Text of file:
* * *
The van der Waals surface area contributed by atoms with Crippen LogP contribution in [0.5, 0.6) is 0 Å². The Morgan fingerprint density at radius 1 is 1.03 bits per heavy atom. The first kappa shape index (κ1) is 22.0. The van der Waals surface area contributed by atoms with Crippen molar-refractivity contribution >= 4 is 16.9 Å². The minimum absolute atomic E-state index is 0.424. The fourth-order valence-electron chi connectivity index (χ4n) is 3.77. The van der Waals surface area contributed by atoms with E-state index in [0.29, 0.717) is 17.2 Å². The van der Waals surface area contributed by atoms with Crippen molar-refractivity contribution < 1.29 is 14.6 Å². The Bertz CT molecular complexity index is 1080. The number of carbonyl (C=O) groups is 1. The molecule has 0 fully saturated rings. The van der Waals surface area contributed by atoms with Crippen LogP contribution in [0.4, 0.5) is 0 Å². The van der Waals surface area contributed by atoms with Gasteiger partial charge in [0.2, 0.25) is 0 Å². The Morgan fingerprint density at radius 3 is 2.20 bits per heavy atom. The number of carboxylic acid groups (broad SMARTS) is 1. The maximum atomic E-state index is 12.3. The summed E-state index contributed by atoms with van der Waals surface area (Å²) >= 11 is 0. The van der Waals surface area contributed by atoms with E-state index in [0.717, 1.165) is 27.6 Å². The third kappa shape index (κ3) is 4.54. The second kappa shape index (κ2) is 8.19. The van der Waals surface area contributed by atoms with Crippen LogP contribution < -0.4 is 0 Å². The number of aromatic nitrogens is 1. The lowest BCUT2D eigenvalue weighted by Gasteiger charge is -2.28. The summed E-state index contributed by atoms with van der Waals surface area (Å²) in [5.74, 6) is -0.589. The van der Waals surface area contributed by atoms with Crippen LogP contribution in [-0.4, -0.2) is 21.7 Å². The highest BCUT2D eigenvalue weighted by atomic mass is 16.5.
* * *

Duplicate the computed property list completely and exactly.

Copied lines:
The van der Waals surface area contributed by atoms with Crippen LogP contribution in [0.5, 0.6) is 0 Å². The Morgan fingerprint density at radius 1 is 1.03 bits per heavy atom. The first kappa shape index (κ1) is 22.0. The van der Waals surface area contributed by atoms with Crippen molar-refractivity contribution >= 4 is 16.9 Å². The minimum absolute atomic E-state index is 0.424. The fourth-order valence-electron chi connectivity index (χ4n) is 3.77. The van der Waals surface area contributed by atoms with E-state index in [0.29, 0.717) is 17.2 Å². The van der Waals surface area contributed by atoms with Crippen molar-refractivity contribution < 1.29 is 14.6 Å². The Bertz CT molecular complexity index is 1080. The number of carbonyl (C=O) groups is 1. The molecule has 0 fully saturated rings. The van der Waals surface area contributed by atoms with Crippen LogP contribution in [0.4, 0.5) is 0 Å². The van der Waals surface area contributed by atoms with Gasteiger partial charge in [0.2, 0.25) is 0 Å². The Morgan fingerprint density at radius 3 is 2.20 bits per heavy atom. The number of carboxylic acid groups (broad SMARTS) is 1. The maximum atomic E-state index is 12.3. The summed E-state index contributed by atoms with van der Waals surface area (Å²) >= 11 is 0. The van der Waals surface area contributed by atoms with E-state index in [0.717, 1.165) is 27.6 Å². The third kappa shape index (κ3) is 4.54. The second kappa shape index (κ2) is 8.19. The van der Waals surface area contributed by atoms with Crippen LogP contribution < -0.4 is 0 Å². The number of aromatic nitrogens is 1. The lowest BCUT2D eigenvalue weighted by Gasteiger charge is -2.28. The summed E-state index contributed by atoms with van der Waals surface area (Å²) in [5.74, 6) is -0.589. The van der Waals surface area contributed by atoms with Crippen LogP contribution in [-0.4, -0.2) is 21.7 Å². The highest BCUT2D eigenvalue weighted by atomic mass is 16.5.